Historically, we know that this Chapter was revealed very early in the Prophethood of Muhammad (ﷺ) in Mecca, while he was still coming to terms with his new appointment. Though the very first revelations he had received at Mt. Hira had been a harrowing and shocking experience, Muhammad had come to find support from his comforting household that night.2 The events are retold by his later wife Aisha here. Eagerly, he waited days for more divine words of light to follow. Days turned into months, like a long night that would not end, and he started to hear words of doubt from his unsupportive relatives. It is amongst such anxiety that this Chapter was revealed, and the description of this introductory oath already encourages us as muslims to reframe loneliness as a temporary phaselike the cycle of day and night.

A brighter future

مَا وَدَّعَكَ رَبُّكَ وَمَا قَلَىٰ ٣ وَلَلْـَٔاخِرَةُ خَيْرٌۭ لَّكَ مِنَ ٱلْأُولَىٰ ٤ وَلَسَوْفَ يُعْطِيكَ رَبُّكَ فَتَرْضَىٰٓ ٥

má wadda’aka Robbuka wamá qolaē 3 • walalǎciróħu koiruñ llaka mina alǔlae 4 • walasaufa yu’ṭíka Robbuka fatarḍoẽ 5

3. Your Master had not abandoned, nor dismissed, you.
4. And the Latter [Life] sure is good for you – over the Former.
5. And your Master sure is going to give you – so you are [to be] pleased.

[Quran 93:3-5]

These verses immediately negate any sense of neglect that a muslim might feel of his Lord. The possibility of external rejection is denied with the reference to ‘abandonment’, and that of internal rejection is denied with the reference to ‘dismissal’. Stop thinking things are hopeless, and stop thinking you are worthless. Islam gives us security of faith, definiteness of purposes, and a tomorrow to always look forward too. Do not lose track of the brighter future that has been promised to us. Even if happiness is not found while we endure through this life, we always have unimaginable rewards of Paradise, and more, waiting for us in the next life, if we are only patient enough. The key word here in applying these verses to us is “Master” (Rab in Arabic, usually translated as ‘Lord’). This is one of the most common words in the Quran, and it shares the same root as that for ‘growth‘ and ‘sustenance‘. We must accept as Muslims that we have adopted God as our Caretaker – through ‘thick and thin’. There is a reason why God reassures us that the “ultimate finale is for the cautious ones“, often after discussing a disastrous event [Quran 7:127-128, 28:83]. Even in times of calamity, never forget that your Creator always intends good for you.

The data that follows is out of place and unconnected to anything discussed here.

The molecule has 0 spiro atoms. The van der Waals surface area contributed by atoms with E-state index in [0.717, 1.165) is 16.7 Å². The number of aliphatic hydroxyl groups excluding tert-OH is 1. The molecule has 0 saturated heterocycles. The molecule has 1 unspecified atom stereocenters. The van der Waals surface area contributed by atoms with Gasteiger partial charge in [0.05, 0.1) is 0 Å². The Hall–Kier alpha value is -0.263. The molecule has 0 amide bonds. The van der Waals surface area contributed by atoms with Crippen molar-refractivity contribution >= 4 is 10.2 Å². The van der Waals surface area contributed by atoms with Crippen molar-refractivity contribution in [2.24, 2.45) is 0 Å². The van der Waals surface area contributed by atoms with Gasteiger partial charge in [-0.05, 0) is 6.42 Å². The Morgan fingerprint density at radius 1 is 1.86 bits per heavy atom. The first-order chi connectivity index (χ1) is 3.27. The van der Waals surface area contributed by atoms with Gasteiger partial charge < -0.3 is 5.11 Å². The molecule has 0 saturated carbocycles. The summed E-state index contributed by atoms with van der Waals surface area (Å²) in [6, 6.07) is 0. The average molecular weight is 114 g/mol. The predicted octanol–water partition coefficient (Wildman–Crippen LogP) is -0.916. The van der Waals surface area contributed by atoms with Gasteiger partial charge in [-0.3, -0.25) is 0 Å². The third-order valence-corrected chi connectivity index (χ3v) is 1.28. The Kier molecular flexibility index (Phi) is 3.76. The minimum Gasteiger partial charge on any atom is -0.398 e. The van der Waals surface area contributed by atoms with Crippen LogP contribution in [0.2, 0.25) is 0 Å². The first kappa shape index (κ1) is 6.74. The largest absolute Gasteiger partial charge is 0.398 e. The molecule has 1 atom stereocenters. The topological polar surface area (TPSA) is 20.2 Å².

That being said, we can still request God to makes our circumstances easier in times of hardship. Talk to Him – express yourself, and ask for things, for He is the Provider – and importantly, it reinforces in us a healthy acceptance of our complete vulnerability before Him. There are many cases in the Quran where even Prophets seek for God’s help in desparate times. Prophet Yahya for example (referred to in Christendom as ‘John the Baptist’) was born as the answer to a prayer made by his elderly father Zachariah – who fretted that there was no one around him to maintain the call to righteousness after him [Quran 19:2-7]. Prophet Ayyub (biblically, ‘Job’) was tended to immensely after calling on God over his long period of illness. [Quran 21:83-84]. Whenever Muslims have something to ask of God, then indeed, He is near.